Located in the heart of Belltown, on the corner of 2nd & Bell, Belltown Brewing strives to connect with the neighborhood and bring people together with familiar offerings such as beer, burgers, and pizzas. Previously Bell & Whete, a European inspired restaurant, the owners decided to pivot and start brewing beer, due to a lack of breweries in the area. They opened on St. Patrick’s Day with ambitions to be a neighborhood gathering place that’s a bit more upscale than your regular neighborhood pub.
The restaurant is large and anchored around a large, center bar, with plenty of room for groups or large parties. There’s tables and booths throughout, and one side of the space is reserved for brewing their beers. It’s very industrial-chic, with dark woods and exposed pipes running across the ceiling. There’s also an outdoor patio, which is perfect for warm summer days.
Photos by: foodolish.com
Belltown Brewing really wants to establish themselves in Belltown and menu item names, along with their beers, are named to be reflective of the neighborhood. We started with a beer flight of their signature beers, all brewed on site. From lightest to darkest:
Local Lager – A light, easy to drink lager.
Speakeasy IPA – We’re not huge IPA fans in general, and that made us not fans of this, but hey, if you like IPAs, you’ll probably enjoy this one! What do we know?
Watermain Amber – Another easily drinkable beer we enjoyed. This was one of our favorites in the flight.
Lemongrass Ginger Saison – A mix between a sour and a farmhouse beer. Belltown Brewing rotates their season beer every few weeks. The saison was our other favorite, as it was refreshing and reminiscent of a ginger beer, with subtle lemongrass notes.
Coffee Brown – Strong, and coffee forward. Definitely heavy and would be great during those cold winter months.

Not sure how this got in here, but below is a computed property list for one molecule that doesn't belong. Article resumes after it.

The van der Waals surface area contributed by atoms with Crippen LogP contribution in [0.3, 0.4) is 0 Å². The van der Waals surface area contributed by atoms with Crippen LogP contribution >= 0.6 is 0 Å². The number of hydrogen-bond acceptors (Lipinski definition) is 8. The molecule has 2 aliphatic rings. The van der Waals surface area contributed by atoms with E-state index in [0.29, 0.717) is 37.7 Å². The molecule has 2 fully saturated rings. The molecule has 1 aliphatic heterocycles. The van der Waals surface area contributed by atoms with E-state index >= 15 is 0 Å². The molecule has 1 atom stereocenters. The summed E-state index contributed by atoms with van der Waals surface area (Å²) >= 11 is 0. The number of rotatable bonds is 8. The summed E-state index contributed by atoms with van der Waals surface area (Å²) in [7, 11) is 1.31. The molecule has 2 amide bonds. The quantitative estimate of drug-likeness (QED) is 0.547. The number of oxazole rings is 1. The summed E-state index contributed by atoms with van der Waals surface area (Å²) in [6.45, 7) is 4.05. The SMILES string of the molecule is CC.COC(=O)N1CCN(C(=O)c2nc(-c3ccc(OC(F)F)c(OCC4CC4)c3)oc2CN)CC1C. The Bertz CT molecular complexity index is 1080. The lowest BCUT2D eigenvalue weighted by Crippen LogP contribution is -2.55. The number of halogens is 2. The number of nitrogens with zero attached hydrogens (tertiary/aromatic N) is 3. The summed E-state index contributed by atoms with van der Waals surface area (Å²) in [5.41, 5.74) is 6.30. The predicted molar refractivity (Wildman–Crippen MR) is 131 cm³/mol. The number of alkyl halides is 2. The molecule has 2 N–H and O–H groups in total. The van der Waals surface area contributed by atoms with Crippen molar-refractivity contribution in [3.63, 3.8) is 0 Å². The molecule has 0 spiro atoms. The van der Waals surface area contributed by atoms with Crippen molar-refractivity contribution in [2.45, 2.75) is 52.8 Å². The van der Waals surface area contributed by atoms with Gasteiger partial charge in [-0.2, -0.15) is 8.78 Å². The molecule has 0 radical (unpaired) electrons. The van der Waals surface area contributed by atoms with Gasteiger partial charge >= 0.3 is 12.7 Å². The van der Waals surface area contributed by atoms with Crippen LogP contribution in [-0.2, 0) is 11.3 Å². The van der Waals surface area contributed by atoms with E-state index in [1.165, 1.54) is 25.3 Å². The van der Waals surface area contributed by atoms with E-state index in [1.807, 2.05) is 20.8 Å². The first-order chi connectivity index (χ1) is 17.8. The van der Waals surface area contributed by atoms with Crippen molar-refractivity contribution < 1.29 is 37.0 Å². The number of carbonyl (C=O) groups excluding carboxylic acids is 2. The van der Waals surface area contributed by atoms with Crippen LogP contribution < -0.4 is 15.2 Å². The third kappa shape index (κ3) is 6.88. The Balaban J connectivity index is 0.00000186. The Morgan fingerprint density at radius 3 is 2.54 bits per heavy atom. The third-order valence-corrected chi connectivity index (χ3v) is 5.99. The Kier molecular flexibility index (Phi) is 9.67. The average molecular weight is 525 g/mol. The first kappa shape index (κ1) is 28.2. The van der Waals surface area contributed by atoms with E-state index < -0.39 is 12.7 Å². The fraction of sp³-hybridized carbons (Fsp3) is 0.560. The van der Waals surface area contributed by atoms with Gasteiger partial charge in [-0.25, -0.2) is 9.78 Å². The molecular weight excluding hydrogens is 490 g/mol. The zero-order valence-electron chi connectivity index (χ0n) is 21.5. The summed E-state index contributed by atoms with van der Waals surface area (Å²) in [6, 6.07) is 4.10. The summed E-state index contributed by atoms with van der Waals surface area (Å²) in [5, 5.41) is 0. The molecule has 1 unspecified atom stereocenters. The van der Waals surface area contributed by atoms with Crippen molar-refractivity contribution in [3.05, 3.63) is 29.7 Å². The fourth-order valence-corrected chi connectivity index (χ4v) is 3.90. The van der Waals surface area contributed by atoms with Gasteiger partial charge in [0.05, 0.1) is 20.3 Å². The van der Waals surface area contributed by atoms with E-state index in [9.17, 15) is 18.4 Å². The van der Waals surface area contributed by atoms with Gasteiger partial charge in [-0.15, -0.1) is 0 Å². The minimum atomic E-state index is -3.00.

If you’re looking for a snack to pair with your beer, the garlic knots with parmesan & marinara may be your best bet, provided you hold the marinara. The garlic knots were heavy on the garlic salt, but paired with a beer, it likely would’ve balanced out. We found the marinara sauce odd, as it was less of a sauce, and more of a thick tomato paste. It lacked salt, and obviously had been sitting out a while, due to the layer that had started forming on top.
The pizzas we tried fared a lot better. All pizzas are fired in their refurbished 1970s gas and brick oven, using dough that incorporates grain from their Watermain Amber beer. The Bell Street pizza (pepperoni, sausage, olives, & mozzarella) was good, with the right topping to crust ratio, while we found the Supreme pizza (sausage, pepperoni, salami, peppers, onion, mushrooms, and mozzarella) just that, supreme. In fact, it was borderline too much, as the sheer amount of toppings overwhelmed the thin crust. Because they didn’t skimp on the toppings here, this pizza had to be eaten with a knife and fork. The artichoke pizza (artichokes, creamed kale, parmesan, and mozzarella) was hands down our favorite of the night. The combination of artichoke and creamed kale was surprisingly delicious and it had the perfect topping to crust ratio.
Overall, we enjoyed the pizzas, as the dough was on the thinner side, with nice crisp edges and a good chew, but the marinara sauce suffered from the same under-seasoning issue as the marinara that accompanied the garlic knots.
In addition to the pizzas, we thought things would be amiss if we didn’t try the burger with fries, made with a blend of brisket, chuck, and tri-tip, bibb lettuce, tomato, shaved onions, and garlic mayo on a ciabatta bun. Bacon and cheese are optional, but we obviously did it up. Named “the burger,” because they wanted it to be every burger lover’s dream, it arrived with hand-cut fries and a side of ketchup. Served on a cutting board with a knife through the center of the burger, this was visually appealing and we were excited to eat it.
The sign of a great burger is messiness. If it’s not messy, you’re doing it wrong. Juices should be dripping out and down your hands, and this burger did just that. While the burger was beefy and juicy, it was underseasoned, which was it’s only downfall. All the condiments married together perfectly, and the fries were so amazing, we could’ve demolished them all.
Overall, we found Belltown Brewing to be pretty solid. The pizzas are quite large and two pizzas would comfortably feed 4-5 hungry adults. The vibe is casual, and the location is awesome if you’re hankering for pizza and beer.
Belltown Brewing | 200 Bell St, Seattle, WA 98121 | Open 7 days a week